Here we see that Dr. Lind (a man of much intelligence) thought there was nothing amiss with these waters, though they were absolutely fætid. And most writers have conceived with him, that all that was necessary to make water salubrious was to get rid of any offensive odor or taste. It is, however, perfectly obvious that if water is capable of putrefaction, it must contain a putrescent matter, even before it putrefies, and when it is esteemed to be perfectly sweet and good. What is the effect of this matter upon the human system is a proper object of inquiry, and what I have attempted to ascertain experimentally.

I have argued for the universal diffusion on the surface of the earth, and throughout the soil, and, in consequence, in the substance of animal and vegetable bodies, of a true arsenical matter. I have said that some substances may combine so intimately with this poison as to prevent its being developed and exhibited in its proper form by the common mudes of chenical operation. Manganese is one body which has his effect. But it is not the only one. In this point of view, therefore, the explication I proposed in any'” Inquiry into Constitutional Diseases" (printed in 1805) is too limited. But ulterior inquiries have shown to me ihat the nature of arsenic itself is misunderstood, and its properties very imperfectly known. It can be very easily shown that it is a decomposable matter, and possessed of different properties, as it is obtained froin different substances. What I have been able to ascertain myself with regard to this body, I hope, ere long, to be able to lay before the public ; and I believe the experiments I propose to relate, will at least make an opening for obtaining an insight into some of the phenomena of nature, which have hitherto been involved in obscurity.

a bad smell, and occasions hoarseness in those who use it Hard and crude waters are not adapted to all habits, since they constringe and bind the belly. In countries where men are constrained to drink the stagnant and fætid waters of wells, the belly and spleen must, in such persons, of necessity be injured. Some have calculus complaints; some, tumors of the spleen, strangury, and nephritic complaints, from a similar cause. The stagnant water of marshes must, in summer, be hot, and muddy, and ill-scented. Persons who drink them have the spleen enlarged, and the belly swollen. A train of evils is the consequence of the use of such waters: marasmas, dropsies, fluxes, agues, peripneumonies, insanity, and abortions. Such waters are wholly unfit for use.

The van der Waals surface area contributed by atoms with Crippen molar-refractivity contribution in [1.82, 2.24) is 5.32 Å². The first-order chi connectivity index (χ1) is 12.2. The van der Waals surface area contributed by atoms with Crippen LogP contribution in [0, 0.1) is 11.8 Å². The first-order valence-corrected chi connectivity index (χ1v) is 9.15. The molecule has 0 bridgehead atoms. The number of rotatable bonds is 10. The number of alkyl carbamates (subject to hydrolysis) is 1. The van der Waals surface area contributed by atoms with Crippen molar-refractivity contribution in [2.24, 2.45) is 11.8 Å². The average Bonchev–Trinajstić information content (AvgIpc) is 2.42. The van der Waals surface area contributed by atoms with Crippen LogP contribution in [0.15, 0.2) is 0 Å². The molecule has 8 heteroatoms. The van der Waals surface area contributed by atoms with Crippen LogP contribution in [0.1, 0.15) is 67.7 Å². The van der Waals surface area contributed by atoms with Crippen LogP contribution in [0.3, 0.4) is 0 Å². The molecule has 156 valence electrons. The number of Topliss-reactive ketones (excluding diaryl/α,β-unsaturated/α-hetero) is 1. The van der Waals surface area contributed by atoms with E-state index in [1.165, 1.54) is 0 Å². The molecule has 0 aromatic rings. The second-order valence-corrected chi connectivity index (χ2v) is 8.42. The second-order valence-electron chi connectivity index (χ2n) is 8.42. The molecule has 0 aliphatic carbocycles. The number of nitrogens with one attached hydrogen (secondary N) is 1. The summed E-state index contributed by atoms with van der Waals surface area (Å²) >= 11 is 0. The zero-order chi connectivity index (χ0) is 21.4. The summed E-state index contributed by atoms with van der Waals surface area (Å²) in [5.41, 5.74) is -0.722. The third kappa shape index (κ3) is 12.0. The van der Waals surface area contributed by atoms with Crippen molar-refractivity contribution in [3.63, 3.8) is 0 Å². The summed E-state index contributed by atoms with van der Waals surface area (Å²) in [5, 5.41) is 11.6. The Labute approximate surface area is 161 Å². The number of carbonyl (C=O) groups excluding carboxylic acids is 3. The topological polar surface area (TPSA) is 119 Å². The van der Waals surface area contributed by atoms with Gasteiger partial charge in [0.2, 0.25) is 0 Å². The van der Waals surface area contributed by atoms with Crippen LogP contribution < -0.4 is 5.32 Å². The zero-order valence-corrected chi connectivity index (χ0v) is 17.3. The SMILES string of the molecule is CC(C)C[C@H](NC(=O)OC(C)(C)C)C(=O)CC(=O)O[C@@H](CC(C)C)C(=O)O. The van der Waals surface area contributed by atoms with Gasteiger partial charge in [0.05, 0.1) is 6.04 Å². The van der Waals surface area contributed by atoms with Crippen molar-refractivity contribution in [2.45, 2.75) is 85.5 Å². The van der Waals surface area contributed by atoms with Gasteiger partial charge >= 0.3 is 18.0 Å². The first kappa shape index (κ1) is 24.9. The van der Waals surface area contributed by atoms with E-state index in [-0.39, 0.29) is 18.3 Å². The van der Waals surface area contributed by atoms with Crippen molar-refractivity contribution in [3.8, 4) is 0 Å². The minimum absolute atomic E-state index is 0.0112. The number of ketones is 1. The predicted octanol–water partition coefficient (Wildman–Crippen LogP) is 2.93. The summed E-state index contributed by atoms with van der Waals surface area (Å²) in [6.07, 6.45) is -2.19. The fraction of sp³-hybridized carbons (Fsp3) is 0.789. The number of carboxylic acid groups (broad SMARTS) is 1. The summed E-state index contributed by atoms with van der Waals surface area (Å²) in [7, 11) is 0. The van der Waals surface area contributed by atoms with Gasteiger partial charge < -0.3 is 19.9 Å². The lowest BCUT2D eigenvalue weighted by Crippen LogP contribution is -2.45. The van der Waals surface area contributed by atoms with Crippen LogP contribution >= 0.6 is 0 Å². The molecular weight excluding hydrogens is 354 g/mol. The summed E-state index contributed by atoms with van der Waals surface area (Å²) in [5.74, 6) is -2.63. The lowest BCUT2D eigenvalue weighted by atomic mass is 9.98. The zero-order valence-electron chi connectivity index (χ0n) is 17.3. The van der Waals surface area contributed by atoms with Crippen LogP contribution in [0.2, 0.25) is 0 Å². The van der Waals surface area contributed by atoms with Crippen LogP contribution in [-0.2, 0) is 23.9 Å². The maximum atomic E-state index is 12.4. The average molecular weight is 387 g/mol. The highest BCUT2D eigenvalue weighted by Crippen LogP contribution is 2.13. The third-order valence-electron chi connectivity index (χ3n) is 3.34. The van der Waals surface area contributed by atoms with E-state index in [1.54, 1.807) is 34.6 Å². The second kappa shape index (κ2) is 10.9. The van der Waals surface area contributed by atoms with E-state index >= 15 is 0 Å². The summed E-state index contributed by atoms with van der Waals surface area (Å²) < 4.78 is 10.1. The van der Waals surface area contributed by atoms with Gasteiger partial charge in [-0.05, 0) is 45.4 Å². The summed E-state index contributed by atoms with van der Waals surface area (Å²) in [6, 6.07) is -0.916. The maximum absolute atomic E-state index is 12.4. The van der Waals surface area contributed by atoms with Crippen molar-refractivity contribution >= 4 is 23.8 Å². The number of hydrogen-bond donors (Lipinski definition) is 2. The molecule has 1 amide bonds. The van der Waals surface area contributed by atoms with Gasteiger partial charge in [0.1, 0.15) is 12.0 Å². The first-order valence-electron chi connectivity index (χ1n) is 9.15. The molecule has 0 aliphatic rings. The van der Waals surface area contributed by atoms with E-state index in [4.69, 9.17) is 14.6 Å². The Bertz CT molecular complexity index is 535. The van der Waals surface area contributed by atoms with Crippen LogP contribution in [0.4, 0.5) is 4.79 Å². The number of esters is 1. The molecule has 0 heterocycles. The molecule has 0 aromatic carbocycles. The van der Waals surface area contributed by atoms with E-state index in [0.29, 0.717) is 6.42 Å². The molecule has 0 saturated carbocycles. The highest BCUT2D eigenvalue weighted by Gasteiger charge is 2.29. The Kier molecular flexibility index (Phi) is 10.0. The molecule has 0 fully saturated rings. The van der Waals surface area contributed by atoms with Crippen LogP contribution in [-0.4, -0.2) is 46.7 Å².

The general doctrine of this venerable and philosophic writer, as to the agents which have the greatest influence upon the frame, he has summed up, in a manner equally decisive and concisc, in the following paragraph.

“ The variations of the seasons are the most powerful causes of the different natures of men. Next to these is the quality of the soil on which they subsist, and the waters they use. It is certain, that commonly both the physical and moral constitution of man is conformable to the nature of the soil on which he lives.”

It cannot be doubted, that this doctrine is fundamentally conformable to nature. As I have already said, the assertions of succeeding writers, on the noxious effects of impure waters, are so strictly coincident with those of Hippocrates, that they would seem almost to be transcribed from them. Thus, the celebrated Hoffman writes: “Water is the most proper beverage for all animals ; but care must be taken to use none that is hard, tophaceous, and heavy; since these kinds, from their passing with difficulty, and easily stagnating in the minute passages, are favorable to the generation of calculus, and to visceral obstructions. It has been often observed, that the drinking of hard and rough water has been pernicious both to men and animals; of which persons engaged in military service have given striking examples. Hard waters are most injurious to the viscera, and, in particular, to the spleen, as being very vascular;' and, by stagnating in its small vessels, the whole gland is easily raised into a large tumor. It has been constantly asserted, that scrofulous tumors, of a great magnitude, are indigenous, from the use of hard and rough waters, in certain mountainous tracts where such springs abound. But the stagnant, putrid waters of marshes are chiefly to be avoided, which not only